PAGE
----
The Dallas Mavericks have gone from hoisting the Larry O’Brien trophy to getting blown out two games in a row on their home floor to start the season.
It’s ugly. Younger teams ran the Mavs into the ground and Dallas’ transition defense was nonexistant. It should get better, but it’s ugly now and next up is the Oklahoma City Thunder. Yikes.
Tyson Chandler — the anchor of the Mavericks championship defense who left for New York because they only offered him a one-year contract to stay — is not surprised at the slow start. He told the New York Post he saw it coming when he and other veteran free agents only got one-year deals.
“Honestly, I kind of saw it coming because when you put a team in a situation where you say, ‘You’re the defending champions, but we’re not necessarily trying to repeat,’ and when I say that, I’m not saying that they don’t have the pieces there, I obviously think very highly of those guys, but I say that because they offered everybody one-year deals,” he said.
“So they knew nobody was going to necessarily accept that. … And when you have veteran guys in the locker room, the type of guys they got, in this time of their career, it’s tough to face that.”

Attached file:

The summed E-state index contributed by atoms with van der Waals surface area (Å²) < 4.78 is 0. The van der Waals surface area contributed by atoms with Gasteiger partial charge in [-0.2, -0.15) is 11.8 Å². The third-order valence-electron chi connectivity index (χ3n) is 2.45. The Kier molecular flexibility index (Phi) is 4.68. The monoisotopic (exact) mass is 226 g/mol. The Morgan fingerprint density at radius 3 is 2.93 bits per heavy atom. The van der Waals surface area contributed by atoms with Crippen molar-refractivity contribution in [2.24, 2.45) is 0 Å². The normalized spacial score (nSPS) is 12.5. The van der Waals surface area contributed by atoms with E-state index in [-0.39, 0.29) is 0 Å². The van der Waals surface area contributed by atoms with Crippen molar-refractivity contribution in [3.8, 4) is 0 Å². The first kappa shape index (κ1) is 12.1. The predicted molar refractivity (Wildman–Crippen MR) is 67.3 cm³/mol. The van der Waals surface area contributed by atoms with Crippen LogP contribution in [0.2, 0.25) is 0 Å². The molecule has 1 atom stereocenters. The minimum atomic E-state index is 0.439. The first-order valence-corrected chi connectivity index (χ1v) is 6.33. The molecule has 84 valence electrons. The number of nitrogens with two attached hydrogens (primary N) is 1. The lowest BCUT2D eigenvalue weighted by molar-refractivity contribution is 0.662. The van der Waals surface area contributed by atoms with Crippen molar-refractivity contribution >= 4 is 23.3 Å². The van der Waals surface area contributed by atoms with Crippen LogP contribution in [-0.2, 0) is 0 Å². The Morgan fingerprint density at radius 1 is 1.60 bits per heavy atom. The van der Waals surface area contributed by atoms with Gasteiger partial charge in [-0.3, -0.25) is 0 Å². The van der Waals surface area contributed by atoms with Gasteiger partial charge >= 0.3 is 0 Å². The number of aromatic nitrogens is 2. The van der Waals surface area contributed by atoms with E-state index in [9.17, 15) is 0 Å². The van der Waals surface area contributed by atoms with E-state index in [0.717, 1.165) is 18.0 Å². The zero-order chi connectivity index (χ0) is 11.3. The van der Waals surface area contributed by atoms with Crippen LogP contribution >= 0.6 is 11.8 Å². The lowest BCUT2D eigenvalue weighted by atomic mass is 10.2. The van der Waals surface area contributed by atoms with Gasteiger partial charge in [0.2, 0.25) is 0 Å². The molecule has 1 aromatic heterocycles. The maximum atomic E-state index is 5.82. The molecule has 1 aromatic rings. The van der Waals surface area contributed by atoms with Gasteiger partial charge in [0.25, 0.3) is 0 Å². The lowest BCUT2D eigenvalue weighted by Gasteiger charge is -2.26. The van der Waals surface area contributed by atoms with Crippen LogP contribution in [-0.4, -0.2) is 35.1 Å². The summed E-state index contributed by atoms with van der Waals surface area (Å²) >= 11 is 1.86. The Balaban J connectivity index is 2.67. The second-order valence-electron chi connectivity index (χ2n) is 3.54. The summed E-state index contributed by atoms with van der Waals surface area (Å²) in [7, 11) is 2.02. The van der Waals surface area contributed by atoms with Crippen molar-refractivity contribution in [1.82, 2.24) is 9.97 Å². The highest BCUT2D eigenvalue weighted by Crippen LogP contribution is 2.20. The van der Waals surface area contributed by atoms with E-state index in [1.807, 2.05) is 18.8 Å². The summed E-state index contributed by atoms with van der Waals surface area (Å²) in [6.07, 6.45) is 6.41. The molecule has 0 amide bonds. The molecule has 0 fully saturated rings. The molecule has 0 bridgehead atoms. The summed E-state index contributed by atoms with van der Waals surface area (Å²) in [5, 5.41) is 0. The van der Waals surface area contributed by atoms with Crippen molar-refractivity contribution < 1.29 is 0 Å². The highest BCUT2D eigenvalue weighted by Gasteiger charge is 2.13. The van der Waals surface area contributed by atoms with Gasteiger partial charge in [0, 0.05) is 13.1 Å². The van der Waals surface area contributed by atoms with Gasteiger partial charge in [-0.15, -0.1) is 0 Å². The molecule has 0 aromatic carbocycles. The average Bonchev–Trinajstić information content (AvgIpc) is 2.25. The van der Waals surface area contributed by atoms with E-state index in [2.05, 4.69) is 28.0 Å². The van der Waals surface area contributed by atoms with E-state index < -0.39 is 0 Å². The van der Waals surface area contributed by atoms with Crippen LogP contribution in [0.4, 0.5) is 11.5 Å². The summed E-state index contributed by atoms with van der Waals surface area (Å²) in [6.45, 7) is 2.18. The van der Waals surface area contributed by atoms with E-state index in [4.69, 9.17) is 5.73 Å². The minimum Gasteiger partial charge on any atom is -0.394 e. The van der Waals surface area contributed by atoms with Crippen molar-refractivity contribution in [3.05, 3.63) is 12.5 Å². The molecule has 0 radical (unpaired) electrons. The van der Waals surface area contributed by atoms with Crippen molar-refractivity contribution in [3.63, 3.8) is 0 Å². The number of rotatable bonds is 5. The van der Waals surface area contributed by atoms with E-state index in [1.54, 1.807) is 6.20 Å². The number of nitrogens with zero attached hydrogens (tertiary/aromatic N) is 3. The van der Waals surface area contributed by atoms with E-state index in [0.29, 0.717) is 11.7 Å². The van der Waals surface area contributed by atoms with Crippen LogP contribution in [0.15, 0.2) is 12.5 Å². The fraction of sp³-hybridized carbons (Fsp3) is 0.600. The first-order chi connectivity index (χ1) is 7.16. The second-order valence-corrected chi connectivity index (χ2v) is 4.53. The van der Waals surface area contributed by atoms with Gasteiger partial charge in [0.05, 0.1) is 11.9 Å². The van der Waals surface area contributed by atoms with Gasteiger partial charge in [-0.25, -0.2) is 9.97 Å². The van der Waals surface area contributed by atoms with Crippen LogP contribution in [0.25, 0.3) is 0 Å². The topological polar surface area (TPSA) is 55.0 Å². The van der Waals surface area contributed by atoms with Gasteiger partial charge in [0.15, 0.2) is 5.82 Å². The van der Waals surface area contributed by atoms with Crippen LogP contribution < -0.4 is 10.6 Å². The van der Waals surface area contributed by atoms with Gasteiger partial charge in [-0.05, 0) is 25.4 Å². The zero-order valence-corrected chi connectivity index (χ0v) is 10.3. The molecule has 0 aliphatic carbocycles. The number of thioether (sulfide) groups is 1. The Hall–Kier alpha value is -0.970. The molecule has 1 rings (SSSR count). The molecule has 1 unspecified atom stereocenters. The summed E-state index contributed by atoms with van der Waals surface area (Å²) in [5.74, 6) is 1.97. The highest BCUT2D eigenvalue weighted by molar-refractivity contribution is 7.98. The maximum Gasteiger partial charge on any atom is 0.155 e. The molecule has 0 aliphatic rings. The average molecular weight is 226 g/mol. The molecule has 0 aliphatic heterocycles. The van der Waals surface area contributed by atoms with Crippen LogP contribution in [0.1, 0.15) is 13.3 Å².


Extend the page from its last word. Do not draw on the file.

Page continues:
We knew it would be different, but the chemistry is going to take time in Dallas. They won a ring with a core built around Dirk Nowitzki that had been together for years and knew how to make the whole more than the sum of their parts. They moved the ball, their defensive rotations were crisp because guys knew where the others would be and trusted them after years of repetition (Chandler just fit neatly into that puzzle). This year the players are different and that trust has to be rebuilt. It will get there but it takes time.
Mark Cuban has made his gamble — he has chosen cap space and a run at free agents next summer over going for the repeat title. If he lands Dwight Howard and/or Deron Williams and others, he’s brilliant. If not, well, it may be a tough few years for Mavericks fans. And that probably wouldn’t shock Chandler, either.
Months into his first and only season with the Kings, Rajon Rondo declared himself to be the first veteran teammate ever respected by DeMarcus Cousins.
As he deals with new problems with the Bulls, Rondo is again trashing his former Sacramento teammates.
Rondo, via David Aldridge of NBA.com:
“It’s just, maybe, the personnel in this situation,” Rondo says in response. “I mean, last year — I hate to keep talking about last year — but you couldn’t name three people on my team, the Sacramento Kings, and I led the league in assists. You know? I don’t know. I believe so (that his skill set still has value), given the right personnel and the flow of the game.”
Rondo is right: Playing with Jimmy Butler and Dwyane Wade is not ideal, and his passing was an asset to the Kings.
He’s also proving his critics right: He’s too often a jerk.
Rondo has declined significantly overall, particularly on defense. His plus passing is barely enough to make him rotation-worthy. It’s not enough for teams cast aside his hardheadedness.